Teaching machines to watch TV

by Karl Bates

Watching TV is one of the things that computers cannot do better than humans. They’re terrible at it, in fact. But Leslie Collins’ signal processing group in ECE is working to change that.

The “big data” potential is vast: Turning a moving picture into data that could be analyzed statistically in something approaching real time opens up all sorts of questions to ask of security cameras, Google Street View, environmental sensing images, just about anything visual.

Kenneth Morton and Leslie CollinsTheir interest in video analytics grew out of the Collins group’s work on landmine detection. Looking at a long-running stream of 3-D ground-penetrating radar scans as a military vehicle drove a bouncing and potentially mineladen road in Iraq, assistant research professor Peter Torrione got to thinking “It’s kind of a movie. We could probably get into video processing.” Unfortunately, the best algorithms developed so far take a couple of seconds per frame to make a statistical determination of whether there’s anything unusual in the visual data. Smooth video shot at 30 or 40 frames per second would quickly overwhelm such a system.

A big part of the problem for video analytics is that computers haven’t learned their shapes yet. The state of the art in detecting a human is developing, but can be thrown off by lighting, objects in the way, or the camera angle, Torrione said. Show the computer a car in any orientation, and it doesn’t have a clue.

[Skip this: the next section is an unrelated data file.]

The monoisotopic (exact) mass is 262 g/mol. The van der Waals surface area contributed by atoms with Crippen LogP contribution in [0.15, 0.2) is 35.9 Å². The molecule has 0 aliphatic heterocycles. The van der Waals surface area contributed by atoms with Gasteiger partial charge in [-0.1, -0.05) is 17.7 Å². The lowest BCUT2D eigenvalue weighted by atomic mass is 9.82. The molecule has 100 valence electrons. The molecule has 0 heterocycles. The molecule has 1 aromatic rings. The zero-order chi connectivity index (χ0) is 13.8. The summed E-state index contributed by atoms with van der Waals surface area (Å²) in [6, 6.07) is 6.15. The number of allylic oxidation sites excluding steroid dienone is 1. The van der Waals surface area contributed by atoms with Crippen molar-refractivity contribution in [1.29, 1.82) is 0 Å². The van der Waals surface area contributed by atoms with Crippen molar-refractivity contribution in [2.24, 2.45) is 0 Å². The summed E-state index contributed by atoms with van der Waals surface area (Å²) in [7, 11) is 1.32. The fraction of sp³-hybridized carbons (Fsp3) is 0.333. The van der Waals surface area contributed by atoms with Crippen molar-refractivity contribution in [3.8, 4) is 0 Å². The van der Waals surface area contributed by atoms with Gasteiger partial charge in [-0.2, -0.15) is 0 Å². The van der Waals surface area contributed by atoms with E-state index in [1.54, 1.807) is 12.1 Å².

With support from an industry partner, the group is now working to solve that in a step-wise fashion. Their proof of concept so far is a rather spectacular demonstration of a webcam and five PCs driving a red sports car at 130 miles per hour on a winding mountain road in the video game Need for Speed. With no more input than the video camera, the computers are interpreting what they see on the screen and sending controls to the PS3 game console to operate the virtual car’s steering, acceleration and brakes. It’s a remarkable advance for natural vision recognition.

The system makes these interpretations and decisions rapidly enough that the car doesn’t just go sailing off into oblivion, and it wins races against the gaming console most of the time.

--from Duke Engineering: Leading Research 2013